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    I have long been an avid Coupland fan and I first read "Hey, Nostradamus" when it was first released several years ago. It moved me to tears, which doesn't happen entirely often, and stayed and played around in my head for several days after I finished it.I am reading it again, now. In the last sixth months, two of my very dear friends, one 27 and the other 26, were killed, one accidentally and the other murdered. They have mounted into a loss I've found I can't quite get my head around. Despite [...]

    "The heart of a man is like deep water."Oh wow, what a novel! It's really no accident when novels become international bestsellers.I'm at risk of sounding like a clichéd critic, but screw it:Hey Nostradamus! is at times wickedly hilarious, stunningly poignant, and utterly tragic. And I don't use those words lightly. I don't say something is hilarious unless I've laughed, and I often laughed aloud while reading this. If you enjoy a witty and sarcastic (sometimes dark) humour, then you'd enjoy th [...]

    Warning: Do not read this while depressed.My primary coping mechanism whilst depressed is reading. But picking up a random work from the stack of 200 or so unread books isn't gonna do the job. The book has to be undemanding in terms effort to read and preferably plot-driven and gripping. James Blish was my go-to author in this circumstance for many years but I've read all his novels too many times in recent years. Ditto a number of other authors who I know would fit the bill. Which leads back to [...]

    It’s 1988. On a morning unlike any other at a suburban high school in Vancouver, 3 teens attempt to achieve the highest kill count in the history of school shootings. Flash forward 11 years into the future; the incident has more or less been forgotten by most but remains ingrained in the memories of a select few closest to the tragedy.I was really enjoying this book; I could go so far as to say I was loving it. However, right up to about the halfway point, something so insane occurred that it [...]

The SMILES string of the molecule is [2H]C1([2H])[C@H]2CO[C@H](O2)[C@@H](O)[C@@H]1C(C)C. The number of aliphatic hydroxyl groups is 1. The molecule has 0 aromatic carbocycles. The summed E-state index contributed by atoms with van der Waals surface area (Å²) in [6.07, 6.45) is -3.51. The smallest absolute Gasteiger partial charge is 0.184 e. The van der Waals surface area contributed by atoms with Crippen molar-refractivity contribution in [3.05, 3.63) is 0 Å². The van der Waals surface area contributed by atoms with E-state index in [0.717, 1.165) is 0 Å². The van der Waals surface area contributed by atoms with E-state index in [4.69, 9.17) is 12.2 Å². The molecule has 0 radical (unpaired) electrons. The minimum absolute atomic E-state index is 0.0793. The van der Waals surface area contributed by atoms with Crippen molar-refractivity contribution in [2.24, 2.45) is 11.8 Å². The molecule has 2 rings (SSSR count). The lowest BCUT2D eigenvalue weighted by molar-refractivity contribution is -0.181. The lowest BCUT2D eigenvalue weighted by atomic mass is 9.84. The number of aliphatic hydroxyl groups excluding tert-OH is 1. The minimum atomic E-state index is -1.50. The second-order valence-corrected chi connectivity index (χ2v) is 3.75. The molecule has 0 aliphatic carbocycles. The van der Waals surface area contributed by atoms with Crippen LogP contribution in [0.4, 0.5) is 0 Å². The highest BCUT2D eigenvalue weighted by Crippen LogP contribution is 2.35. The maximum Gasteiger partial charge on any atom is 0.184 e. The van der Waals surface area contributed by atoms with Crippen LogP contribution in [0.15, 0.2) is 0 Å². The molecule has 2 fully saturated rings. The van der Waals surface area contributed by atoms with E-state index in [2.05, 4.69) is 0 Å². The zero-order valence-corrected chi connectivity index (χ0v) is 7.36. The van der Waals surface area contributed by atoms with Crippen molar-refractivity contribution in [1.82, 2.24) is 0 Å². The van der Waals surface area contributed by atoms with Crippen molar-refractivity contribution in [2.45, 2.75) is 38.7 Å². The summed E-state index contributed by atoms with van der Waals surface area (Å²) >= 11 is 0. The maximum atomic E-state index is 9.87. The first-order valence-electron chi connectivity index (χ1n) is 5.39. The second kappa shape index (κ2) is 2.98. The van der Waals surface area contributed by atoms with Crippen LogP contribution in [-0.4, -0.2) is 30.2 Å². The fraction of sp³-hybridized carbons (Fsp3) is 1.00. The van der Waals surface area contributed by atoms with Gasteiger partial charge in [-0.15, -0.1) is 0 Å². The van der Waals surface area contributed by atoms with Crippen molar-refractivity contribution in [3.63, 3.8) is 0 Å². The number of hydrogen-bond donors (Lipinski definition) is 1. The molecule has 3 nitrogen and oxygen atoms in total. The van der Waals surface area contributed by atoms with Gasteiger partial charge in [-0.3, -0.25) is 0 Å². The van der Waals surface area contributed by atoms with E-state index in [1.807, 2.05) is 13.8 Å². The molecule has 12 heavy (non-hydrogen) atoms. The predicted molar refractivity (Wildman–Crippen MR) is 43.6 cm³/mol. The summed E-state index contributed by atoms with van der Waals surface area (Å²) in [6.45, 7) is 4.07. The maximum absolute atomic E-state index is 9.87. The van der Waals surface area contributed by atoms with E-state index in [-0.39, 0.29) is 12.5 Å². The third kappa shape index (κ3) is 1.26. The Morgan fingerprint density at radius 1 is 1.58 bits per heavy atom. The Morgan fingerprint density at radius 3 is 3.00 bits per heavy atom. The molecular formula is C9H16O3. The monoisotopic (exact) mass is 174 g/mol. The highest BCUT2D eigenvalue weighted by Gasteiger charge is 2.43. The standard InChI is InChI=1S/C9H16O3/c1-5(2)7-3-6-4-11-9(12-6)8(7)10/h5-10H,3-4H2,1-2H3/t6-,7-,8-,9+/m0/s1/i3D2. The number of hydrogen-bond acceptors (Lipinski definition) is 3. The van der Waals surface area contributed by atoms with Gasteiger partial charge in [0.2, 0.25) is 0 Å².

This is the worst book I've ever read and I've read in-progress drafts from beginning writers. There's zero difference in the narrative voices. There's a gimmick for how the story is being told (ex: a letter, notes by a court stenographer compelled to tell her story). The plot is laughable and the character reactions could be called "unrealistic" if the characters themselves behaved the least like actual people. I mean, "Well someone saw us together in this Vegas hotel lobby so, naturally, I kil [...]

    I knew basically nothing about this book before I started reading it. And even though the flap mentions a massacre in the high school (not a spoiler), I wasn't prepared for those details, and I as read the first part, I actually felt very scared, which was quite appropriate for what I was reading. At the end, I again felt quite emotional, for different reasons, and was impressed with what the author could do.Crazy things happen in this book, but only one felt very unrealistic -- and that still k [...]

    What a great book. I didn't know what to expect coming into this one, but wow. The world can be a very awful place, and this one gives no apologies in depicting it as well as the lasting consequences of such things. My heart hurts and I'm still seeing here cheering for how it ended.